I just returned from a cross-country trip helping my son move to Colorado Springs. We made a nice trip out of it, taking the time to do some site-seeing along the way, including the St Louis Arch, and the “World’s Largest ball of (sisal) Twine” in Kansas.
One thing that struck me as we visited several sites, and restaurants, is the lack of attention to “process.” This really hit home as we were waiting to go up to the top of the Arch. There are numerous queues, and we found ourselves wondering “Why do they make us wait?”
The way to get to the top of the Arch is my the “Gateway Tram Car” which can seat 5 people. There are 8 cars each on both the North and the South “legs” of the Arch. The ride takes 4 minutes to go up, and 3 minutes to go back down, and of course time is required to move the people in and out of the cars.
This is an obvious capacity limitation. It makes sense that they will sell tickets, each with a time associated with it. We bought 3 tickets for earliest available time slot at 7:10 PM. (and waited about 5 minutes to purchase the tickets). We purchased the tickets and then had about 1 1/2 hours to wait. Since we had already gone through the equivalent of airport security to get into the monument we toured the museum, and then proceeded to enter the North end at 7:10 PM.
At this point they handed us each plastic cards with a number and a color. The color denoted the full train we were to be on, and the number was the car, or “egg.” (for a picture of the car see
It turns out there were two other colors ahead of us. Each group had approximately a 10-12 minute wait before the next group could go. (7 minutes round trip for the cars, plus the time to change out passengers).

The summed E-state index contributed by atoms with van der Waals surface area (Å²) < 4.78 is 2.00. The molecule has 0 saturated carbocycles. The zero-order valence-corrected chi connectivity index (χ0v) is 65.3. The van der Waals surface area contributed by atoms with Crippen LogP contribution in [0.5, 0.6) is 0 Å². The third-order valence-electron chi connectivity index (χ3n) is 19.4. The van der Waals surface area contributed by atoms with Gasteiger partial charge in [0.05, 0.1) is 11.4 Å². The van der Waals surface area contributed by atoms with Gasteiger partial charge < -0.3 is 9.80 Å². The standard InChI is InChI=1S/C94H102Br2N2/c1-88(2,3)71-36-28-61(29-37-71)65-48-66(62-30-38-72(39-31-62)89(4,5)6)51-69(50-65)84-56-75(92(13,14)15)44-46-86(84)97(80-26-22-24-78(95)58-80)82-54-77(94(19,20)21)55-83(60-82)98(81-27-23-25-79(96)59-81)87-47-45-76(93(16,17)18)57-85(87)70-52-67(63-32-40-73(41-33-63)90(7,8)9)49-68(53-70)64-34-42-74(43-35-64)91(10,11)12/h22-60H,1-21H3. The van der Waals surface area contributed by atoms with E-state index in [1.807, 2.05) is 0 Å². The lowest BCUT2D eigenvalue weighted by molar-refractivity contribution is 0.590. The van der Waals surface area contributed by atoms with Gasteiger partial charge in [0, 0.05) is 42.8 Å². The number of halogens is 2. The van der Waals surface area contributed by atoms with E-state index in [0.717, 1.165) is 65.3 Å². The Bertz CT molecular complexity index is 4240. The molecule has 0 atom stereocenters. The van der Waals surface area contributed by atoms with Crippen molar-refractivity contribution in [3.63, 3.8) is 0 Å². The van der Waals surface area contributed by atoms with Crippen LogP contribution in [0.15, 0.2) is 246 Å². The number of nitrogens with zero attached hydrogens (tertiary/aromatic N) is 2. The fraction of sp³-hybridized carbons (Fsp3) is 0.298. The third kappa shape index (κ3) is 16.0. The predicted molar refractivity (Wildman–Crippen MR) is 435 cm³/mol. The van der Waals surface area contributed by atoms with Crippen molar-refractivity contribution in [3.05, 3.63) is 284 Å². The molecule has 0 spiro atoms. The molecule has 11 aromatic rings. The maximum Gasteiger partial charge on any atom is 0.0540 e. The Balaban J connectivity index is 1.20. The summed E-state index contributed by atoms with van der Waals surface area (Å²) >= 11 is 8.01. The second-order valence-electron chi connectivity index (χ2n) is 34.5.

It seems clear that thought was put into the process. They have instituted steps designed to provide structure to the process. I was left with two questions:
1. Why are there so many “holding” steps once we show up for the allotted time? and
2. What process(es) are in place to evaluate the effectiveness of their operations?
The second question is perhaps the more critical one–all organizations should revisit their operations and procedures regularly to make sure they are meeting their needs but not inconveniencing the customers.
In this case, most of the people (dare I say all of us) were just happy to be going up top, and since there is no process to ask for feedback we just don’t provide any. Given this, customer feedback won’t be a sufficient mechanism for evaluating the processes in place.
Given that it is a federal facility, and a National Park/Landmark, one worthy approach would be to propose a project to one of the local universities in the St Louis area to have their industrial engineering or operations management students come in, evaluate the process, and propose alternatives.
It’s worth a shot!